He's rumored to be in the market to buy the New York Times.
And now The Guardian's Michael Wolff says he's one of three oligarchs fighting it out for the Financial Times:
The big worry among rich men has been that Marjorie Scardino, the long-time chief of Pearson, was going to try to circumvent the company's retirement policy and stay on in her job – which would have meant that the Financial Times, which she has long refused to sell, would stay out of reach.
But she's decided to accede to the inevitable, and now, by common assumption, the FT, the publication rich men love most, will soon be on the market.
There may be as many as 50 men in the world, including Russian oligarchs, Chinese billionaires and South American kingpins, who could spend a billion bucks – and the FT Group may go for as high as twice that – on something contrary to their economic interests. But Pearson can't just sell to the hoi polloi super rich. It needs a qualified buyer – someone with a legitimate business interest along with mere ego and a desire for influence. And that probably comes down to Michael Bloomberg of Bloomberg LP (he could, also, do this deal personally), David Thomson of Thomson Reuters and Rupert Murdoch of News Corp.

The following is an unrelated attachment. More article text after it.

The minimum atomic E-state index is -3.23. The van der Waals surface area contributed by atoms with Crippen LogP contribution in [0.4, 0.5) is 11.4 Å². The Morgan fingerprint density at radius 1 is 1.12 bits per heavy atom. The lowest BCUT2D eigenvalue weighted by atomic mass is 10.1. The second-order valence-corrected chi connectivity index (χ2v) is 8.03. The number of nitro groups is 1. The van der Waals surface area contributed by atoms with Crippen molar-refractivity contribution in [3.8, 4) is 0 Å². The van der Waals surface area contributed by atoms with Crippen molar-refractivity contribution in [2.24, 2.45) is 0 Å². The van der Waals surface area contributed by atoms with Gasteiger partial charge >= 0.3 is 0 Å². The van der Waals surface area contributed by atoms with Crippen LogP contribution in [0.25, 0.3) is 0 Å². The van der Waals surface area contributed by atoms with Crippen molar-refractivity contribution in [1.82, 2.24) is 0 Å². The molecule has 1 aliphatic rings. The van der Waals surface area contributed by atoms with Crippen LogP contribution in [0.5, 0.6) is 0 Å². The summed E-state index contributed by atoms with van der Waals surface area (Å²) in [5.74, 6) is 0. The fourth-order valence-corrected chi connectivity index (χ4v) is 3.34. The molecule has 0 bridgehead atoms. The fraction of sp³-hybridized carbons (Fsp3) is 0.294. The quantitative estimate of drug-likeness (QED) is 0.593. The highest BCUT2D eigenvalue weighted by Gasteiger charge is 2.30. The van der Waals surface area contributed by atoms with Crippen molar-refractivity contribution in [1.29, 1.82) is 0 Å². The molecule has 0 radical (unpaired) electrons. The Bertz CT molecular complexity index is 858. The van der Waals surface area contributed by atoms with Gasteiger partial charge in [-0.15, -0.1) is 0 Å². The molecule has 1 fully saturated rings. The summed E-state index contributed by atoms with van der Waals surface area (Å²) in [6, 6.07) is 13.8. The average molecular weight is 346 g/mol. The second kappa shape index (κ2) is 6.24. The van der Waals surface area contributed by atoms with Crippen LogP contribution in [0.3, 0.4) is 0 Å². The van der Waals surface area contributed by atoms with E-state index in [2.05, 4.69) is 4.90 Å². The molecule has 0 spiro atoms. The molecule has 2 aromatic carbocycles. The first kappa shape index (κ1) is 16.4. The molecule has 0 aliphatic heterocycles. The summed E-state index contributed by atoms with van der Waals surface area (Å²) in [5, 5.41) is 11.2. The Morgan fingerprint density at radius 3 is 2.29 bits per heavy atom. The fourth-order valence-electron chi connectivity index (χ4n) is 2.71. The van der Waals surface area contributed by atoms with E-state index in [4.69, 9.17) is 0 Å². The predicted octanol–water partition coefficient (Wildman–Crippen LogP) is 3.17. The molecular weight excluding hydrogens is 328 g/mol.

Each of these men, and their companies, have made repeated demonstrations of their interest. Most recently, Bloomberg and Thomson Reuters have been hat in hand to Pearson, while Murdoch's legal troubles, as well as his over-investment in newspapers, have kept him sidelined.
Scardino has continued to hold the line against the sale, but her radical refocusing of the company on the education market is what makes the sale inevitable. Hence, the company's institutional forces, seeing beyond her and her sentimental attachment to the FT, have been keeping channels of communication open, even gently encouraging the conversation with potential FT buyers.
Bloomberg and Thomson Reuters are direct competitors, the leaders in selling financial and other business data, and each one would loathe to see the other get such a major financial brand. Indeed, part of their own shadow negotiation is an implicit assumption that one would get the FT, and the other the Wall Street Journal when Rupert Murdoch departs this veil of tears and his company's love of newspapers ends.
But News Corp's recent decision to split the company into two, one focused on entertainment and the other on newspapers, might mean that the Murdoch papers, including the WSJ, could live on well after him – or at least be ensnared in a more long-term corporate fate. Hence, the competition for the FT has recently become much sharper between Bloomberg and Thomson.
Think about a world where Bloomberg owns the Financial Times, the New York Times, Businessweek and the various Bloomberg News entities, Murdoch owns the Wall Street Journal, the NY Post (if it's still in business), Channel 9 here in NY and FOX News, FOX Business and all the FOX entities.
Two really rich men who own a substantial amount of the "news" business.
No wonder journalists are afraid to anger Bloomberg and so treat him with kid gloves.
He, along with a couple of his oligarch buddies/friends/rivals, soon will own almost all of the "news" business.